New American Standard Bible
and having shod YOUR FEET WITH THE PREPARATION OF THE GOSPEL OF PEACE;
King James Bible
And your feet shod with the preparation of the gospel of peace;
Darby Bible Translation
and shod your feet with the preparation of the glad tidings of peace:
World English Bible
and having fitted your feet with the preparation of the Good News of peace;
Young's Literal Translation
and having the feet shod in the preparation of the good-news of the peace;
Ephesians 6:15 Parallel
CommentaryBarnes' Notes on the Bible
And your feet shod - There is undoubtedly an allusion here to what was worn by the ancient soldier to guard his feet. The Greek is, literally, "having underbound the feet;" that is, having bound on the shoes, or sandais, or whatever was worn by the ancient soldier. The protection of the feet and ankles consisted of two parts:
(1) The sandals, or shoes, which were probably made so as to cover the foot, and which often were fitted with nails, or armed with spikes, to make the hold firm in the ground: or.
(2) with "greaves" that were fitted to the legs, and designed to defond them from any danger. These "greaves," or boots 1 Samuel 17:6, were made of brass, and were in almost universal use among the Greeks and Romans.
With the preparation - Prepared with the gospel of peace. The sense is, that the Christian soldier is to be prepared with the gospel of peace to meet attacks similar to those against which the ancient soldier designed to guard himself by the sandals or greaves which he wore. The word rendered "preparation" - (ἑτοιμασία hetoimasia) - means properly readiness, fitness for, alacrity; and the idea, according to Robinson (Lexicon), is, that they were to be ever ready to go forth to preach the gospel. Taylor (Fragments to Calmet's Dic., No. 219) supposes that it means, "Your feet shod with the preparation of the gospel; not iron, not steel - but patient investigation, calm inquiry, assiduous, laborious, lasting; or with "firm footing" in the gospel of peace." Locke supposes it to mean," with a readiness to walk in the gospel of peace." Doddridge supposes that the allusion is to "greaves," and the spirit recommended is that peaceful and benevolent temper recommended in the gospel, and which, like the boots worn by soldiers, would bear them safe through many obstructions and trials that might be opposed to them, as a soldier might encounter sharp-pointed thorns that would oppose his progress.
It is difficult to determine the exact meaning; and perhaps all expositors have erred in endeavoring to explain the reference of these parts of armor by some particular thing in the gospel. The apostle figured to himself a soldier, clad in the usual manner. Christians were to resemble him. One part of his dress or preparation consisted in the covering and defense of the foot. It was to preserve the foot from danger, and to secure the facility of his march, and perhaps to make him firm in battle. Christians were to have the principles of the gospel of peace - the peaceful and pure gospel - to facilitate them; to aid them in their marches; to make them firm in the day of conflict with their foes. They were not to be furnished with carnal weapons, but with the peaceful gospel of the Redeemer; and, sustained by this, they were to go on in their march through the world. The principles of the gospel were to do for them what the greaves and iron-spiked sandals did for the soldier - to make them ready for the march, to make them firm in their foot-tread, and to be a part of their defense against their foes.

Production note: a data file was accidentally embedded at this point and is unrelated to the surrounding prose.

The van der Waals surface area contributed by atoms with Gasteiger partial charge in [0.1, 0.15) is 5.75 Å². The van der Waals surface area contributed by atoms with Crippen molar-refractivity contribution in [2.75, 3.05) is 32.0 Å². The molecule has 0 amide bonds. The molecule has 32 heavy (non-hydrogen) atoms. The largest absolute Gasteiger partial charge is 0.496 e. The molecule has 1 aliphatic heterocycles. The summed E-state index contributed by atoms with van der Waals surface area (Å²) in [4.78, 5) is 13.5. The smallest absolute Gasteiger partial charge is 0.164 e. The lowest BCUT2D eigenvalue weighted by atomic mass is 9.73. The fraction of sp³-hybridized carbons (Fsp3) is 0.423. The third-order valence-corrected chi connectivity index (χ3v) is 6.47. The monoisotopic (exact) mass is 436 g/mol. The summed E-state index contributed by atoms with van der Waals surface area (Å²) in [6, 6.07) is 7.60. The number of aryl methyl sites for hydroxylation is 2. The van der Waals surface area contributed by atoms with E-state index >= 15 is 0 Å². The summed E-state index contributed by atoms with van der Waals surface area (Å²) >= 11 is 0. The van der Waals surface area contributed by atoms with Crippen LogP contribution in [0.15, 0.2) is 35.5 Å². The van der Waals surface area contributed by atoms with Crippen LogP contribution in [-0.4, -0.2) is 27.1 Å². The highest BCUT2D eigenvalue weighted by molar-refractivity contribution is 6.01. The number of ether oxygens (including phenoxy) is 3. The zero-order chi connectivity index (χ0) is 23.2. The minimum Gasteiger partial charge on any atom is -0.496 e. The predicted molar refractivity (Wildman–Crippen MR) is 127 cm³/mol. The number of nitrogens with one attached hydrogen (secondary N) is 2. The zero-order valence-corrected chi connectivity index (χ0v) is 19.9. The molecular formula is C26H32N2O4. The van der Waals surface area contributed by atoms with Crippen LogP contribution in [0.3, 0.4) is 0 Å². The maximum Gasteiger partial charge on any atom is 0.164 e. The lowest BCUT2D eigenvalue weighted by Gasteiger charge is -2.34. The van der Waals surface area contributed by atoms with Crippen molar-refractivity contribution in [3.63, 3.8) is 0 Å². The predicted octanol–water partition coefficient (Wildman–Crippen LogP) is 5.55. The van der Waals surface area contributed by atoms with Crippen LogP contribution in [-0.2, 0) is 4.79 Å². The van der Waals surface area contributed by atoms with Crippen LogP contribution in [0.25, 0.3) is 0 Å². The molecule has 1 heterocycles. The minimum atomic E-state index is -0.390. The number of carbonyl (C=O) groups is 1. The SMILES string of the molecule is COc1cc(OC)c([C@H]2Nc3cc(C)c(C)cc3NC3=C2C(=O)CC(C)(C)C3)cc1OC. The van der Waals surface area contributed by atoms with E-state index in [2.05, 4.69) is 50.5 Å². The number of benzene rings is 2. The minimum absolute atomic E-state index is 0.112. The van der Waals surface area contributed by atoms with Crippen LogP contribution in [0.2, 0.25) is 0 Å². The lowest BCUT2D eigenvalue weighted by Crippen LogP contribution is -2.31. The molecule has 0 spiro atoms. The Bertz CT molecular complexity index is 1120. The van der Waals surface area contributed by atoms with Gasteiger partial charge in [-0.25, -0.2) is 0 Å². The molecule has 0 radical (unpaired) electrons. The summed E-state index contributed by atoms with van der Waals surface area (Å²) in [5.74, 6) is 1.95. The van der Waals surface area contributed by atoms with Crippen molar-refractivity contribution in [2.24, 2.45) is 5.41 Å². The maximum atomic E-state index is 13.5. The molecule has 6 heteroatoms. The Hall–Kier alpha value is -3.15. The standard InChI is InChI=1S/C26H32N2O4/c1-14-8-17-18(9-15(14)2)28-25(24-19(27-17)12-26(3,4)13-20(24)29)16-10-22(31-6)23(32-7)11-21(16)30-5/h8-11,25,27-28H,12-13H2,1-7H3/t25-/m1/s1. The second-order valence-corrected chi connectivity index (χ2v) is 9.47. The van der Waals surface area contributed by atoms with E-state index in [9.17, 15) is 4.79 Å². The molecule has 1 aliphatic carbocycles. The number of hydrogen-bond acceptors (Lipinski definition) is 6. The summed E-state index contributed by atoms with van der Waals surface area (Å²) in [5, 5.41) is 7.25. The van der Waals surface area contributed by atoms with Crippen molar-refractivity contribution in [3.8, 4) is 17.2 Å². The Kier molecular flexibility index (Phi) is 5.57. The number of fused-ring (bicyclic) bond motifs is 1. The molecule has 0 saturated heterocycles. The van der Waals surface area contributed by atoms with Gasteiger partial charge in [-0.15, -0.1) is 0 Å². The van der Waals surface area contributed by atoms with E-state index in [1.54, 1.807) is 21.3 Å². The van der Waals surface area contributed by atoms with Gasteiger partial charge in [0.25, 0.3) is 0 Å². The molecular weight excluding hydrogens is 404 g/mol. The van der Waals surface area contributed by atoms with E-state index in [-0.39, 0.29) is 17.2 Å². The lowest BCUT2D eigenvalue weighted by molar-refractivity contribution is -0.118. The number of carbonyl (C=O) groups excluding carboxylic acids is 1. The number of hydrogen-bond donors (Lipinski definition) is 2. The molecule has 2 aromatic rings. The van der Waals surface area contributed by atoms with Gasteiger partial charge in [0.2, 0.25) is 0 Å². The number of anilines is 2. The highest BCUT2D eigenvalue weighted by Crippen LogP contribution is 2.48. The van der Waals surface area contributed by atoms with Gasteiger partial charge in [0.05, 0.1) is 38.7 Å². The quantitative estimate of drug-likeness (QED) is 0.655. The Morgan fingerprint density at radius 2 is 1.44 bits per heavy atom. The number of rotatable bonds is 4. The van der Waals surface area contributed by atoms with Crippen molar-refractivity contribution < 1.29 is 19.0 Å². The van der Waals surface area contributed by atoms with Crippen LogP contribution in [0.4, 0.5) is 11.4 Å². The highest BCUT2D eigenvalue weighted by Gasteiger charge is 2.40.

LibraryTwenty First Sunday after Trinity the Christian Armor and Weapons.
Text: Ephesians 6, 10-17. 10 Finally, be strong in the Lord, and in the strength of his might. 11 Put on the whole armor of God, that ye may be able to stand against the wiles of the devil. 12 For our wrestling is not against flesh and blood, but against the principalities, against the powers, against the worldrulers of this darkness, against the spiritual hosts of wickedness in the heavenly places. 13 Wherefore take up the whole armor of God, that ye may be able to withstand in the evil day, and, …
Martin Luther—Epistle Sermons, Vol. III
'The Breastplate of Righteousness'
"But if Ye have Bitter Envying," &C.
The Christian Home
How lovely on the mountains Are the feet of him who brings good news, Who announces peace And brings good news of happiness, Who announces salvation, And says to Zion, "Your God reigns!"
How will they preach unless they are sent? Just as it is written, "HOW BEAUTIFUL ARE THE FEET OF THOSE WHO BRING GOOD NEWS OF GOOD THINGS!"
Jump to PreviousEquipment Feet Firm Fitted Foundation Glad Good Gospel News Peace Preparation Readiness Ready Shod Shoes Tidings
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